The previous sections have provided some characters of Opuntia (F-N)-reinforced polymer composites obtained from dynamic mechanical analysis (DMA), thermogravimetric analyses (TGA), and biodegradation potential (BP). DMA was carried out by testing strips in axial (VF) and horizontal (HF) directions of incorporated fibers in order to understand the effect of additives and fillers on composites or filled materials [59]. As given in the previous work reported by Mannai et al. [57], the incorporation of fibers vertically for each matrix enhanced the storage modulus, especially for SBR-based composite. Otherwise, the relaxation process for composites reinforced with fibers oriented vertically is significantly higher than the one obtained for the filler oriented horizontally [57]; this can be explained by the elastic behavior of thicker axial fibers than other fibers interconnected with bifurcation ones [9] (see Figure 3). Mechanical interlocking and interfacial bonding adhesion are sensitive and can be improved by the natural fibers’ surface roughness (Figure 3). The thermal behavior of Opuntia (F-N)-reinforced polymer composites was carried out using TGA in the conditions described in detail by Mannai et al. [57]. The main thermal data are summarized in Table 5. From the discussion in Table 5, we can notice that F-N enhances the thermal properties of the used thermoplastic polymers.

CompositesT (°C)Discussion
PVOH/F-N [57]30–120Evaporation of residual moisture
120–380Degradation of hemicelluloses in lignocellulosic fibers and the elimination of hydroxide groups from PVOH in the form of water molecules
380–520Decomposition of chain segments of PVOH molecules and lignocellulosic compounds (cellulose and lignin)
SBR/F-N [57]30–300Evaporation of absorbed moisture and residual water in SBR latex
300–570Volatilization of SBR (styrene derivative) and lignocellulosic fibers (cellulose and lignin)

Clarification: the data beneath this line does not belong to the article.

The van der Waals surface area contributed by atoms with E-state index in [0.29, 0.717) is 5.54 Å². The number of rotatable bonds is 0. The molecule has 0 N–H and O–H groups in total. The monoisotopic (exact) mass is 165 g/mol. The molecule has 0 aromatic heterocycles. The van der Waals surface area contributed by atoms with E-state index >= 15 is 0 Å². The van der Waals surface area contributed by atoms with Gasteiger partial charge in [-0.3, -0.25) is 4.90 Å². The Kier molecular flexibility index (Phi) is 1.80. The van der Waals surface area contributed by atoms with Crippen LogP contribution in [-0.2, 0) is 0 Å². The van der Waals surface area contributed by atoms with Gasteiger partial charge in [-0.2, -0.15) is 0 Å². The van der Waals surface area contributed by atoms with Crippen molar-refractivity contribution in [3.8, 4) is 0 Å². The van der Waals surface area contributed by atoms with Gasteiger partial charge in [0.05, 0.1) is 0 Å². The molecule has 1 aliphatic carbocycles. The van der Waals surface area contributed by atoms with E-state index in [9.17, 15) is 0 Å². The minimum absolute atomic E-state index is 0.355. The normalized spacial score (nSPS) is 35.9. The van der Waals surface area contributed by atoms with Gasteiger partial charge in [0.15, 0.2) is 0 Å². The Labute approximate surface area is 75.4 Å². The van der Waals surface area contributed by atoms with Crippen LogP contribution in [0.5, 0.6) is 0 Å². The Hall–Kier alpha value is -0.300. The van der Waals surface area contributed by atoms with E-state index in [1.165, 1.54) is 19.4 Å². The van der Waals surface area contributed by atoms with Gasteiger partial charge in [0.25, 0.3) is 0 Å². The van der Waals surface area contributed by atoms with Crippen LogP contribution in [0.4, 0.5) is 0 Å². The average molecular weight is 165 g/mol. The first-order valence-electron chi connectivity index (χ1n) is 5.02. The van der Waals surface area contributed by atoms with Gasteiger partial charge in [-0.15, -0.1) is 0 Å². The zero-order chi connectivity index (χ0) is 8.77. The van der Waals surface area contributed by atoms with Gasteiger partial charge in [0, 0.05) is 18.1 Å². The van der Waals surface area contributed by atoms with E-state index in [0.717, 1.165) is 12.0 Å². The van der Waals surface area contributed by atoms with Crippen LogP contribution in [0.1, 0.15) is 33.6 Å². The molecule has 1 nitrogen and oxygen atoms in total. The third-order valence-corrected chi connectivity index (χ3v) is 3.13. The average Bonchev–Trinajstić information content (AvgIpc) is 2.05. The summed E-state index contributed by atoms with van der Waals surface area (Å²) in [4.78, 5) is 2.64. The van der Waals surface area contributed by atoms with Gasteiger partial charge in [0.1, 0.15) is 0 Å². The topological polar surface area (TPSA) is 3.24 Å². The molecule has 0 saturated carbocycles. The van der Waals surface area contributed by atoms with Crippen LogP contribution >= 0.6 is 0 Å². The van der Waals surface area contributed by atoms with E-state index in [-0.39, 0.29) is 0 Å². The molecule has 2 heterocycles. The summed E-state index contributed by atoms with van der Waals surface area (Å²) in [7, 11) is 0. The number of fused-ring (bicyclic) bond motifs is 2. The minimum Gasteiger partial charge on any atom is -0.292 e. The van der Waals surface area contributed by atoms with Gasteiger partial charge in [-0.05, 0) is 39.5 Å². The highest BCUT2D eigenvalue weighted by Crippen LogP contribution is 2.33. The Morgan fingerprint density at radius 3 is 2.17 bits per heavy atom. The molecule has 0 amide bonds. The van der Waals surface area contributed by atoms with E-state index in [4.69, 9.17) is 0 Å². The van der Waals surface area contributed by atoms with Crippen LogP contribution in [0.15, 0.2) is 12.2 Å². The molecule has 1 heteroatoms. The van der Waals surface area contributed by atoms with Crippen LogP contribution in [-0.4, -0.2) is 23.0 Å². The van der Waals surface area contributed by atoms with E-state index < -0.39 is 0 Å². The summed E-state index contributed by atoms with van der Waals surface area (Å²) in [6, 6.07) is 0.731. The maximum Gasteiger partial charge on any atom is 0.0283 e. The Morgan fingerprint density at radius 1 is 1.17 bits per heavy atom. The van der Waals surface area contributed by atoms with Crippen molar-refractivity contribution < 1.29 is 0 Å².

Table 5.

Thermal characteristics of PVOH and SBR-based composites reinforced with F-N layers of Opuntia (Cactaceae) trunk obtained from TGA measurements.

The biodegradability potential (BP) (soil-burial test) of the matrix and produced composites were obtained by the mass retention technique, following the procedure outlined in literature [60, 61], and the results are given in the previous work [57]. The evolution of BP vs. time for the different materials after soil burial decreases gradually and tends to 93 and 86.6%, respectively, for PVOH/F-N and SBR/F-N [57]. These values are higher than those reported for PVOH/palm kernel shell powder bio-composites (20%) [62] and PVOH/corn starch films (40%) [63]. It should be mentioned that cellulosic fibers from Opuntia (Cactaceae) plant, PVOH, and SBR are biodegradable in nature, in which they may serve as a source of energy and carbon for specific microorganisms [64, 65]. From this study, eco-friendly Opuntia-derived fiber-reinforced polymer (thermoplastic) composites would be the materials for near future not only as a solution to the growing environmental threat but also as a solution to alleviating the uncertainty of the petroleum supply.


4. Conclusions

Opuntia (Cactaceae) is an alternative and sustainable plant for fiber production for semiarid and arid regions. It is in large quantities and considered as a useful source in most countries without forests. Indeed, natural fibers derived from Tunisian Opuntia (Cactaceae) plants prove their greatest potentials for use in paper manufacturing by applying two pulping processes which affects the pulp properties and paper characteristics and composite applications (as reinforcement in thermoplastic polymers) because of their excellent characteristics such as low density, high specific stiffness, good mechanical properties, biodegradability, eco-friendliness, and good thermal resistance. Opuntia fibers can be a good reinforcement candidate for high-performance biodegradable polymer composites. This study has paved the way of proposing this xerophyte genus as a suitable new resource of non-woody fibers at different fields and as an environmentally friendly alternative to green product.



The authors would like to express their deep gratitude to Mohamed Naceur Belgacem, Professor and Director of the Grenoble INP-Pagora and Agefpi, for his valuable advice and assistance, as well as to the Tunisian Ministry of Higher Education and Scientific Research for the financial support.


Conflict of interest

The authors declare no conflict of interest.


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Written By

Faten Mannai, Ramzi Khiari and Younes Moussaoui

Submitted: December 30th, 2019 Reviewed: March 13th, 2020 Published: May 29th, 2020